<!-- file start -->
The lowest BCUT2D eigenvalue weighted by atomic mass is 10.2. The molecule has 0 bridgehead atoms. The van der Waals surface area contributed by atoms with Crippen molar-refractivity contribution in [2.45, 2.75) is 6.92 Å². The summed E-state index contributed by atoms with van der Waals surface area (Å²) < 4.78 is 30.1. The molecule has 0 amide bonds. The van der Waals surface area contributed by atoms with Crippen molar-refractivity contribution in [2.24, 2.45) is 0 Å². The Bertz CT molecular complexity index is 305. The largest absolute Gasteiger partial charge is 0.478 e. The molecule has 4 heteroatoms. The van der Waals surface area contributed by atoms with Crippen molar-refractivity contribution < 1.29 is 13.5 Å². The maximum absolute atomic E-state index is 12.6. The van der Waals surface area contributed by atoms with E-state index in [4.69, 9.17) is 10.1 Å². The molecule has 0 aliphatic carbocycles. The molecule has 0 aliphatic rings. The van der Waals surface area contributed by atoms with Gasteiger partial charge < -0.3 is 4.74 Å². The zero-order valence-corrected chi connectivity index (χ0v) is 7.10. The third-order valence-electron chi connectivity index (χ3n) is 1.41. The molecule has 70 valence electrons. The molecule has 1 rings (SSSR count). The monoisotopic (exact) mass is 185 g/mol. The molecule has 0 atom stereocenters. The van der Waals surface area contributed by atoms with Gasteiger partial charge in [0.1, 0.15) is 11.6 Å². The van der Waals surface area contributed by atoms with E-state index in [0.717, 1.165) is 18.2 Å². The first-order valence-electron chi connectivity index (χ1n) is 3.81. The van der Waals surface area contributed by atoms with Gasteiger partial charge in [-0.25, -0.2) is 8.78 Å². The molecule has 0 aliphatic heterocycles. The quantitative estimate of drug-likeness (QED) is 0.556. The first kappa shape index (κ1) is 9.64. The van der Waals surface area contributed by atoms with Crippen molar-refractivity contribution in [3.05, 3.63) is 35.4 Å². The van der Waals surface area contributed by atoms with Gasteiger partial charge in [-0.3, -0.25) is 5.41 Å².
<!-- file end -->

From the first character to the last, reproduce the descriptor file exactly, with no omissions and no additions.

The lowest BCUT2D eigenvalue weighted by atomic mass is 10.2. The molecule has 0 bridgehead atoms. The van der Waals surface area contributed by atoms with Crippen molar-refractivity contribution in [2.45, 2.75) is 6.92 Å². The summed E-state index contributed by atoms with van der Waals surface area (Å²) < 4.78 is 30.1. The molecule has 0 amide bonds. The van der Waals surface area contributed by atoms with Crippen molar-refractivity contribution in [2.24, 2.45) is 0 Å². The Bertz CT molecular complexity index is 305. The largest absolute Gasteiger partial charge is 0.478 e. The molecule has 4 heteroatoms. The van der Waals surface area contributed by atoms with Crippen molar-refractivity contribution < 1.29 is 13.5 Å². The maximum absolute atomic E-state index is 12.6. The van der Waals surface area contributed by atoms with E-state index in [4.69, 9.17) is 10.1 Å². The molecule has 0 aliphatic carbocycles. The molecule has 0 aliphatic rings. The van der Waals surface area contributed by atoms with Gasteiger partial charge < -0.3 is 4.74 Å². The zero-order valence-corrected chi connectivity index (χ0v) is 7.10. The third-order valence-electron chi connectivity index (χ3n) is 1.41. The molecule has 70 valence electrons. The molecule has 1 rings (SSSR count). The monoisotopic (exact) mass is 185 g/mol. The molecule has 0 atom stereocenters. The van der Waals surface area contributed by atoms with Gasteiger partial charge in [0.1, 0.15) is 11.6 Å². The van der Waals surface area contributed by atoms with E-state index in [0.717, 1.165) is 18.2 Å². The first-order valence-electron chi connectivity index (χ1n) is 3.81. The van der Waals surface area contributed by atoms with Gasteiger partial charge in [-0.25, -0.2) is 8.78 Å². The molecule has 0 aliphatic heterocycles. The quantitative estimate of drug-likeness (QED) is 0.556. The first kappa shape index (κ1) is 9.64. The van der Waals surface area contributed by atoms with Crippen molar-refractivity contribution in [3.05, 3.63) is 35.4 Å². The van der Waals surface area contributed by atoms with Gasteiger partial charge in [-0.3, -0.25) is 5.41 Å².